Chief Joseph Mountain and Wallowa Lake
Chief Joseph Mountain towers over the west shore of Wallowa Lake.

There’s a tourist-centric outpost at the south end of Wallowa Lake. It’s the type of pandering I typically despise, with trinket shops, go-karts and overpriced cabins, but I make an exception for Wallowa Lake. I mean, the food costs more because it’s the middle of nowhere, right? The $1 miniature golf course I played dozens of times as a kid does not hold up well, likely because of the shiny new $6 course across the street, complete with water feature and furry bear statues. Just don’t get stuck behind a group of six that’s more interested in taking family portraits than sinking putts. The old course also sells mountain berry milkshakes, though, so it has that going for it. There are even two more miniature golf courses if you really want to test your game.

Like the golf courses, the rental cabins are a mix of old and new, so it’s worth doing some research if you’re not going to camp.

Wallowa Lake tramway
The Wallowa Lake tramway rises 3,700 feet to the top of Mount Howard.

If short on time, the Wallowa Lake tramway makes for a memorable day. The gondola rises 3,700 feet (one of the steepest vertical lifts in North America) to the top of Mount Howard, named after the general who chased the Nez Perce from this land. At the top, you can look over the glacier-carved valley where Joseph sits (from a ledge where hang-gliders set sail), take in sweeping views of the peaks (almost 20 are taller than 9,000 feet) in the Eagle Cap Wilderness, hike a saddle to East Peak or simply have a snack at the Summit Grill. It’s probably the easiest and fastest route to the top of a 8,100-foot mountain. They let you ride down, too.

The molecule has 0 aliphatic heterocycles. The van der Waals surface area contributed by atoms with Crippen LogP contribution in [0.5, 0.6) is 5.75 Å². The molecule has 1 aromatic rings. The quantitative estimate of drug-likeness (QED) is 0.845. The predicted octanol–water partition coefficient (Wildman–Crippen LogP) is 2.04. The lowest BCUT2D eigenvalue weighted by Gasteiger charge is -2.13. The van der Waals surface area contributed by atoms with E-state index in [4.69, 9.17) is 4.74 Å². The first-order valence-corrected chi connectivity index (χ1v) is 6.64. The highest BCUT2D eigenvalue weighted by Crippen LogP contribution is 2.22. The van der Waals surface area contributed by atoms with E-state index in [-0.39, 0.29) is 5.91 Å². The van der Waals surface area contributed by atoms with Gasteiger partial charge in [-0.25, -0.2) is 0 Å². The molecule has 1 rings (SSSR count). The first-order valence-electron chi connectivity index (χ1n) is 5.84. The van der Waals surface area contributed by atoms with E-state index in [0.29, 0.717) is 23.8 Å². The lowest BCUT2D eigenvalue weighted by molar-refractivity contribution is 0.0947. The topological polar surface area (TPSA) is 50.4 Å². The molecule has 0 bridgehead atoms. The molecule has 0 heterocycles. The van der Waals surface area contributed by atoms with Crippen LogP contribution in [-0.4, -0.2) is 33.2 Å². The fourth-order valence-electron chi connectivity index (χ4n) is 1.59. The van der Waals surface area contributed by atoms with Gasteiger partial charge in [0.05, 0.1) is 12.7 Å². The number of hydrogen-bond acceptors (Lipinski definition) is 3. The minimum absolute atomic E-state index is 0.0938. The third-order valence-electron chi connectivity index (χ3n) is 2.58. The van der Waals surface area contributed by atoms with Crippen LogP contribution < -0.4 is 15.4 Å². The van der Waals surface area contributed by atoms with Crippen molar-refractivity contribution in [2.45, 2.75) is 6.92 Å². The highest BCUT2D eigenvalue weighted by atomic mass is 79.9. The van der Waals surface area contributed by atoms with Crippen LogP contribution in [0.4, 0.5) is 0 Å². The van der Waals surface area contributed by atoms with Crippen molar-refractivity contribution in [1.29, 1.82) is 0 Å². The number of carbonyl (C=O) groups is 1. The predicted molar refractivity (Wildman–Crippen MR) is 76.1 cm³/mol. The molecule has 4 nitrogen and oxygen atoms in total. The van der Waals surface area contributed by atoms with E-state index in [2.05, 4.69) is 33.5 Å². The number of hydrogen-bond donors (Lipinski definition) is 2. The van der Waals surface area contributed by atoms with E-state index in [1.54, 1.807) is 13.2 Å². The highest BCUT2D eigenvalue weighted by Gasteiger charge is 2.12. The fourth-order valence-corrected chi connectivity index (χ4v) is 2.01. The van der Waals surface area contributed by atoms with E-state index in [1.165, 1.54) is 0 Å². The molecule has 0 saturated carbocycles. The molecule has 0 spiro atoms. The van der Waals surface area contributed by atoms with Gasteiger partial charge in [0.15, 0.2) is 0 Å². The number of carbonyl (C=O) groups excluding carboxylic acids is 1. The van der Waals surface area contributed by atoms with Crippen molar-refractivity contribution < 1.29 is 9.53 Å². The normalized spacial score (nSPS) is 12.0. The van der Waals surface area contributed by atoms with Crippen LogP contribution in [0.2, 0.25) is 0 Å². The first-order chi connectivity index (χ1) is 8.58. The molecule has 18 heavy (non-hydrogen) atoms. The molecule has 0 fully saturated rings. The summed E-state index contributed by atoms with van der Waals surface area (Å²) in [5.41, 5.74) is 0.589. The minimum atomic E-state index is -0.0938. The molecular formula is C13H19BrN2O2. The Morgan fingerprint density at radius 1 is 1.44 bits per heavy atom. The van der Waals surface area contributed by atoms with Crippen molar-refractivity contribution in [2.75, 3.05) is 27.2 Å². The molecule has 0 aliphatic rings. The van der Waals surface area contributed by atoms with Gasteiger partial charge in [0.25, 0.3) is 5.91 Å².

At the end of the road is the beginning of adventure, with access to the network of stunning trails that crisscross through the lakes, rivers and mountains of the Eagle Cap Wilderness. Most of the destinations require a taxing climb, but even kids can enjoy a 2-mile trek (each way) to BC Falls. The waterfall isn’t particularly impressive (though don’t go in the water and risk a fatal plunge down a second drop), but the walk to it offers impressive views of the west fork of the Wallowa River, including at a bridge crossing, as it squeezes toward Wallowa Lake.